Choosing, setting up and running successful online courses
Andy Hockley and Fiona Thomas
Increasing numbers of educators are interested in teaching online. What does setting up an online teaching operation involve for the various stakeholders? For anyone interested in the answer to this question, this new e-book will be of help.
The authors have identified the need for a compact, accessible work which walks managers through the process of planning, building and marketing an online course, and very importantly, dealing with teachers. ‘Education in the digital age’ succinctly covers this process. It consists of nine Chapters, plus Appendices.
Chapter 1, ‘New medium, new management’, usefully compares the differences in managing a traditional face-to-face operation and an online one. It asks the key question – “salaries” – and while not providing the definitive answer (can there be one?) offers valuable insights into the differences in paying online tutors and paying the classroom teacher.
Chapter 2 examines the fundamental question: “Why offer online courses?” The list provided is thorough, covering social aspects; the fact that you can learn anywhere; plus technological, economic and educational reasons. Various risks are examined.
Chapter 3 lists three basic approaches: ready-to-go, off the peg type courses; creating a course by selecting materials from a databank; and finally, creating your course from scratch. The pros and cons of each option are provided in what is essentially the heart of the book. This section should enable those considering online training to make informed decisions.
Chapter 4 points out how crucial the teacher is to the success of a course. The teacher’s role is defined, and information on synchronous and asynchronous communication is given. There is a description of three basic ways of proceeding: the teacher is assigned to a class; to an individual; or, there is a round the clock system. (I found this distinction helpful. I’m not a big fan of the 24 / 7 online teacher approach, which sees a student as ‘Number 1051, clocking it at 10.00 EST’).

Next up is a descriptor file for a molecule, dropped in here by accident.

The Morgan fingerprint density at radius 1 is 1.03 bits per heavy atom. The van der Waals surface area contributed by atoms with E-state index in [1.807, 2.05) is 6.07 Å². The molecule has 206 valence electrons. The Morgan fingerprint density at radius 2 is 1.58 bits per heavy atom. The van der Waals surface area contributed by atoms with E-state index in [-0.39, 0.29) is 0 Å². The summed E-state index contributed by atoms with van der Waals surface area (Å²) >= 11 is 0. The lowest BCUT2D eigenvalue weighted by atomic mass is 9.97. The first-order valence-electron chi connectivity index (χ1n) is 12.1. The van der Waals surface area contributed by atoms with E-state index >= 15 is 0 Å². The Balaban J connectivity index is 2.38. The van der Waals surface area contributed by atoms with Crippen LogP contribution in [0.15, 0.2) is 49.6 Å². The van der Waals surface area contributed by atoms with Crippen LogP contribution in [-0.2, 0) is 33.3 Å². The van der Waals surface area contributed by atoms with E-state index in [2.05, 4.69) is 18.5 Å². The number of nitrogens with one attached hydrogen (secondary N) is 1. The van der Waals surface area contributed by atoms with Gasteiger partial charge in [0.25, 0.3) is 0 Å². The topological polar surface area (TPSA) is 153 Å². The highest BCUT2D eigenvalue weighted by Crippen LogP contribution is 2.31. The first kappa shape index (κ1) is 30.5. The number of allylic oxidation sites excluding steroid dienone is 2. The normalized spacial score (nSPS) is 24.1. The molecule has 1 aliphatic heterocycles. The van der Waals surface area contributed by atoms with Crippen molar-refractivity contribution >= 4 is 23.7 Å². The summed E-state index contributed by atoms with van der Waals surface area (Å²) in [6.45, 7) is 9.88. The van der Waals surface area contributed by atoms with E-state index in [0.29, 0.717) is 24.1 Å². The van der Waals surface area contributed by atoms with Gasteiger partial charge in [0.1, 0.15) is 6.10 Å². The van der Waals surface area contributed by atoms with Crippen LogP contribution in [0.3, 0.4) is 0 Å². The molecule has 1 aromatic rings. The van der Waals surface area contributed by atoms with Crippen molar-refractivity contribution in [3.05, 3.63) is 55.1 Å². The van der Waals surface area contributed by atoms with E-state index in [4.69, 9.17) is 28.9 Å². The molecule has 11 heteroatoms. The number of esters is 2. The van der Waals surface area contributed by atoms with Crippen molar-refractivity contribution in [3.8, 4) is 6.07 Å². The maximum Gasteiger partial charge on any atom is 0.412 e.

Chapter 5 looks at financial considerations. This part was tough going for my poor financial brain, but is obviously essential reading for anyone intending to set up an online operation. The graph showing breakeven point is clear. The authors point out that rather than asking ‘How much do I charge’ it may be better to ask: ‘How much money would I like and how much are people prepared to pay?’ (These words must be familiar to those involved in selling language teaching services).
The key take-home message here is that there are fewer risks setting online than setting up a bricks and mortar school.
Chapter 6 looks at marketing, and contains terms which will be familiar to anyone with a marketing background. I was surprised to learn that there are, in some models, no less than ‘8 P’s’ of marketing! ‘Physical evidence’ is of especial importance here.
Chapters 7 and 8 describes the ‘customer journey’, covering initial expectations, support systems and feedback.
Chapter 9 is entitled ‘Becoming a high quality online course provider.’ It makes the valid point that there is no accreditation process or set of guidelines for online teaching and learning. The authors use this book to propose guidelines. This seems eminently sensible.
The Appendixes include links to sites which cover the thorny area of copyright, and provide some very useful example of job descriptions and a pre-course learning tips documents. There is also a short Glossary. As a teacher, I was happy to spot Hockly and Clandfield’s book ‘Online Teaching’ (Longman) in the Bibliography.
Among the advantages of the e-book format are the fact that I can open .pdfs and websites directly from the page, and use internal hyperlinks to move around the book. At times, due to the ‘flow’ nature of the text, headings were separated from their paragraphs; nothing serious.
What I particularly liked is that this book is grounded in the real experience of running an online school. The checklists generously provided are especially useful, as are the models from the business world, such as the S.W.O.T. analysis in Chapter six.
At times, I wanted to know more: what platforms are available? what are the emerging pedagogies? However, I’d urge readers to view this book as a starting point from which to explore their own interest areas further. The book achieves its central aim: to provide users with a clear path of what is involved setting up an online enterprise. It will enable managers to proceed further, with their eyes open, rather than stumbling around and hitting obstacles.
The prose is clear and authoritative. I’d recommend it to anyone contemplating doing what’s laid out in the sub-title: choosing, setting up and running successful online courses.
Bio: Pete Sharma is the Director of Training for Pete Sharma Associates. www.psa.eu.com He is an EAP lecturer, ELT author, reviewer and consultant in Blended Learning.